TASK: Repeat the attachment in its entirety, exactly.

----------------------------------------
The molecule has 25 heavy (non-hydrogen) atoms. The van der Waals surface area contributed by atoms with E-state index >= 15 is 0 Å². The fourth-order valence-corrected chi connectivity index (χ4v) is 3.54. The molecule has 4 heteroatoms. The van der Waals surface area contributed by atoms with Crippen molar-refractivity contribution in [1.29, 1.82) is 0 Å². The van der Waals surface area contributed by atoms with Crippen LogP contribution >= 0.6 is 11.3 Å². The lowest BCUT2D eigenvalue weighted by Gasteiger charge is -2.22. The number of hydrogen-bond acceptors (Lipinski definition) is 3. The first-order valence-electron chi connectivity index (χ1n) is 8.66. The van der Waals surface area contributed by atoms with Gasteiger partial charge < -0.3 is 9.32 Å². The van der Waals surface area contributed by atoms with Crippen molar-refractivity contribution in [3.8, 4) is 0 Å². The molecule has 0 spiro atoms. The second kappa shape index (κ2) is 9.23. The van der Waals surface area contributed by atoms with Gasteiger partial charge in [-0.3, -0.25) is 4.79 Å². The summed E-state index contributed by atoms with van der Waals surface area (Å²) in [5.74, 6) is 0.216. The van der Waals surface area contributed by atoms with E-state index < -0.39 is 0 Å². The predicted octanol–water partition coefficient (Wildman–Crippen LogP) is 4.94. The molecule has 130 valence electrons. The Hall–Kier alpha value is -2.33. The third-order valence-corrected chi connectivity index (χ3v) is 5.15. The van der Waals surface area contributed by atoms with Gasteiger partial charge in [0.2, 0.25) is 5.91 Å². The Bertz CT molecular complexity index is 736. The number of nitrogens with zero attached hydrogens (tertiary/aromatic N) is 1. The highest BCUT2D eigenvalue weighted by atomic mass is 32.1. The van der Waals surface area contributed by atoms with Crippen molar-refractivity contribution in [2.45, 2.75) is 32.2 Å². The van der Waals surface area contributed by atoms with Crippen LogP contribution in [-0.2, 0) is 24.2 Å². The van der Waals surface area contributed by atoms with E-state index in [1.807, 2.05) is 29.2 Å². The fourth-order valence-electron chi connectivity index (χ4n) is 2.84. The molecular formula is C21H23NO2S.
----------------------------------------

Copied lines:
The molecule has 25 heavy (non-hydrogen) atoms. The van der Waals surface area contributed by atoms with E-state index >= 15 is 0 Å². The fourth-order valence-corrected chi connectivity index (χ4v) is 3.54. The molecule has 4 heteroatoms. The van der Waals surface area contributed by atoms with Crippen molar-refractivity contribution in [1.29, 1.82) is 0 Å². The van der Waals surface area contributed by atoms with Crippen LogP contribution >= 0.6 is 11.3 Å². The lowest BCUT2D eigenvalue weighted by Gasteiger charge is -2.22. The number of hydrogen-bond acceptors (Lipinski definition) is 3. The first-order valence-electron chi connectivity index (χ1n) is 8.66. The van der Waals surface area contributed by atoms with Gasteiger partial charge < -0.3 is 9.32 Å². The van der Waals surface area contributed by atoms with Crippen molar-refractivity contribution in [3.8, 4) is 0 Å². The molecule has 0 spiro atoms. The second kappa shape index (κ2) is 9.23. The van der Waals surface area contributed by atoms with Gasteiger partial charge in [-0.3, -0.25) is 4.79 Å². The summed E-state index contributed by atoms with van der Waals surface area (Å²) in [5.74, 6) is 0.216. The van der Waals surface area contributed by atoms with E-state index < -0.39 is 0 Å². The predicted octanol–water partition coefficient (Wildman–Crippen LogP) is 4.94. The molecule has 130 valence electrons. The Hall–Kier alpha value is -2.33. The third-order valence-corrected chi connectivity index (χ3v) is 5.15. The van der Waals surface area contributed by atoms with Gasteiger partial charge in [0.2, 0.25) is 5.91 Å². The Bertz CT molecular complexity index is 736. The number of nitrogens with zero attached hydrogens (tertiary/aromatic N) is 1. The highest BCUT2D eigenvalue weighted by atomic mass is 32.1. The van der Waals surface area contributed by atoms with Crippen molar-refractivity contribution in [2.45, 2.75) is 32.2 Å². The van der Waals surface area contributed by atoms with Crippen LogP contribution in [-0.2, 0) is 24.2 Å². The van der Waals surface area contributed by atoms with E-state index in [1.807, 2.05) is 29.2 Å². The fourth-order valence-electron chi connectivity index (χ4n) is 2.84. The molecular formula is C21H23NO2S.